On March 17th I had the privilege of launching Jane Williams’ new haiku collection, Echoes of Flight in the bushland setting of Waterworks Reserve, on a day of perfect autumn sunshine sharpened with the pungency of eucalyptus leaves and blossom.
Jane Williams is one of the most versatile writers I know. Her work covers a wide range of genres – poetry, short stories and writing for children – In fact, we can look forward to the release of a collection of poems for children and a children’s picture book later this year, making 2018 a trifecta of achievements in publishing her work. She also writes a variety of Japanese-style short form works including haibun, haiga and tanka. This latest collection, her eighth, is a selection of her haiku and senryu.
Jane Williams’ collection of haiku and senryu, echoes of flight, will be launched by Lyn Reeves on Saturday 17th March, 11.00am, at Waterworks Reserve Ridgeway Rd, Ridgeway. Site number 9 (last hut on the left).
You are warmly invited. There will be cake.
‘Echoes of Flight is a wonderful treasure box of haiku moments experienced through finely tuned poetic senses. These moments are captured in crisp detail, displaying a profound reverence for the world in which the poet so keenly observes. We are richer for seeing things as Jane Williams does.’ – Ron C. Moss. Continue reading “Echoes of Flight – by Jane Williams”
At our first ginko for the year, on Friday 16th February, we were wondering where summer had gone as we met at the Japanese Gardens in the Royal Hobart Botanical Gardens, rugged up against a cold westerly wind.
There were only four of us, partly due to the unseasonal weather, though Ron Moss’s volunteer fire brigade was called away to Bruny Island to fight a house fire that had gotten out of control in the gusty conditions.
Ross Coward recalled how Watersmeet had its beginning in 2000 in this place. Tom Daly had brought along a copy of the Watersmeet: haiku anthology from which we read several haiku, including a favourite of mine by Ross: Continue reading “Watersmeet Summer Ginko”
I met the late WA haiku poet, Nicholas Barwell, in 2005 and there began years of discussions about haiku and my first attempts at writing haiku. Following this, I was fortunate to be offered, and to complete, an intense mentorship (writing, researching, critiquing and workshopping of haiku for publication) with mentor, John Bird, in 2007. I am so grateful to both of these people for the excellent grounding they gave me in haiku and the development of my love for haiku.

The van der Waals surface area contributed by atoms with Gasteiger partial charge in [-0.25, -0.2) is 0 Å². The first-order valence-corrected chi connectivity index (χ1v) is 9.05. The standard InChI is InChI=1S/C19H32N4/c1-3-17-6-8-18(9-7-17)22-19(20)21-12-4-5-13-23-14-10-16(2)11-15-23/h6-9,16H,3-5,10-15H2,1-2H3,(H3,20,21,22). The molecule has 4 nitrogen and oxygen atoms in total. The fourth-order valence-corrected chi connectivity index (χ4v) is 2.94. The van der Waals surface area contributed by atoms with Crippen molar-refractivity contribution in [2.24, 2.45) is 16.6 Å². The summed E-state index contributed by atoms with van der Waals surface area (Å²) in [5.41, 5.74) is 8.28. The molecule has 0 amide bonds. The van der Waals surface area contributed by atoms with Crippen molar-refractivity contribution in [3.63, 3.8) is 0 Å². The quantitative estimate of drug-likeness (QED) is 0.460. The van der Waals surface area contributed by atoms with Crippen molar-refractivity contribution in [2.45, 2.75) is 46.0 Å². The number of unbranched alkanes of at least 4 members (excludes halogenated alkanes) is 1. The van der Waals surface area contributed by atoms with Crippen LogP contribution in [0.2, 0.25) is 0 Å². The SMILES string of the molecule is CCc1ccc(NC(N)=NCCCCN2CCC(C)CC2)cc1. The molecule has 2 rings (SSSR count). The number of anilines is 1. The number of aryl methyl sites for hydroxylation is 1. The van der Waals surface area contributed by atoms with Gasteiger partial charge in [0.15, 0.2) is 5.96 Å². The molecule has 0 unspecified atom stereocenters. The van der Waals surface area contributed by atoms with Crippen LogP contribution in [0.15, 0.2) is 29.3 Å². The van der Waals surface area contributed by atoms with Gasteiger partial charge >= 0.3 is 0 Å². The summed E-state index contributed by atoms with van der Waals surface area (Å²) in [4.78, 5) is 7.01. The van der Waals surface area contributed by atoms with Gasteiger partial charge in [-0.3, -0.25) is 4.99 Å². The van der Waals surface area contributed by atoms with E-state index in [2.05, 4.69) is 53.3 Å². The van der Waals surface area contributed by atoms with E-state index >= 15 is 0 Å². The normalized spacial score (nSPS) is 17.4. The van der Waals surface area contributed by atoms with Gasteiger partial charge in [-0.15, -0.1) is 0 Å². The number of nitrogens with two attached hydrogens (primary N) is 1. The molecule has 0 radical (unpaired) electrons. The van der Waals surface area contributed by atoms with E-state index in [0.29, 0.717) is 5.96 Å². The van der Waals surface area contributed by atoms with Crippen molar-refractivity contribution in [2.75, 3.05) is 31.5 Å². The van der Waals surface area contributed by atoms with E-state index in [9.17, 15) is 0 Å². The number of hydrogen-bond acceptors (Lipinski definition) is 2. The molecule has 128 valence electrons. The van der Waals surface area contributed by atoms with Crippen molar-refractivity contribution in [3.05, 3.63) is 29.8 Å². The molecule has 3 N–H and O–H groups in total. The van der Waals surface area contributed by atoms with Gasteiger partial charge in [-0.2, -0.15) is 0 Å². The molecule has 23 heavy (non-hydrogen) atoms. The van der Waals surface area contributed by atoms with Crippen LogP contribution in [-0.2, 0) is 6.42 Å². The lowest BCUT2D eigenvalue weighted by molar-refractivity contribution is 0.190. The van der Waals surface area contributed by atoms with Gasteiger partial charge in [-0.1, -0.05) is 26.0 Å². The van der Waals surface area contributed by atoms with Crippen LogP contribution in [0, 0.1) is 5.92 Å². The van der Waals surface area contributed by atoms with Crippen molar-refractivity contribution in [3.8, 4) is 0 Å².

Why not free verse, sonnets or ghazals? (I‘ve written some). Or bush ballads? (I love horses).
My involvement with haiku started with an unexpected discovery in 2004. Carla Sari read out a haiku by Dhugal Lindsay:
xxxxxxxxxxxxxxxxxxxxpicking up a jellyfish . . . xxxxxxxxxxxxxxxxxxxxmy lifeline xxxxxxxxxxxxxxxxxxxxclear and deep
I was immediately transported to my early childhood on the beach at Seaford, holding a moon jellyfish from the shallows (they’re non-stingers) in the palm of my hand, where it became a shining lens. In this first ‘aha moment’ it seemed to me that a haiku could be a lens which, focusing on a detail or two, could evoke an entire scenario and mood, an experience of participation rather than a story told. Continue reading “Why Haiku? : Lorin Ford”
The discipline of haiku guides me to appreciate the ‘now’ of my day. How wonderful it is to jot down images and tiny events that show the extraordinary in the ordinary.
My haiku are not made up of seventeen syllables but usually far fewer. However, I try to keep to the short/long/short format unless I feel the haiku should be a one-liner. I have also written a few two-liners when that is the way they fell.
Though I often use the visual sense in my haiku I also try to catch the other senses of sound, taste, smell and touch. The seasons are used to good effect in most haiku and I too follow this course. I find now I’m older many of my haiku use the autumn season to express thoughts and moments.
The core of the haiku is that light touch and simplicity which shines on the spirit of the poem…that certain something that is almost impossible to explain…maybe wabi sabi.
I write haiku because I must. Since childhood there has been a progression through scribbled jingles, ballads, bush verse and free verse, until I discovered haiku.
This is how it happened: in 2004 I won a voucher in the Lismore City Council’s writing competition which I exchanged for my choice at a local bookstore. Among volumes about mysticism, charms and crystals I came upon Haiku, Ancient and Modern, compiled by Jackie Hardy. Within its pages is a haiku by Elizabeth St Jacques that entranced me.
The Oneness of all things embraces ideas and insights that I cherish. A fan of science and philosophy, I have been irresistibly drawn in recent years to haiku, one of the briefest of all art forms. I admire its attempt to touch on moments of connection in as few words as possible, and those words plain and simple at that. Although, as we know, the subtleties of haiku are elusive, and I am likely to continue along its way as a student for a while yet.
Though in awe of the immensities of space and time, I also love the details and intricacies of nature. The happenings inside tiny spaces never cease to amaze me and I am often struck by the wonder of ordinary things.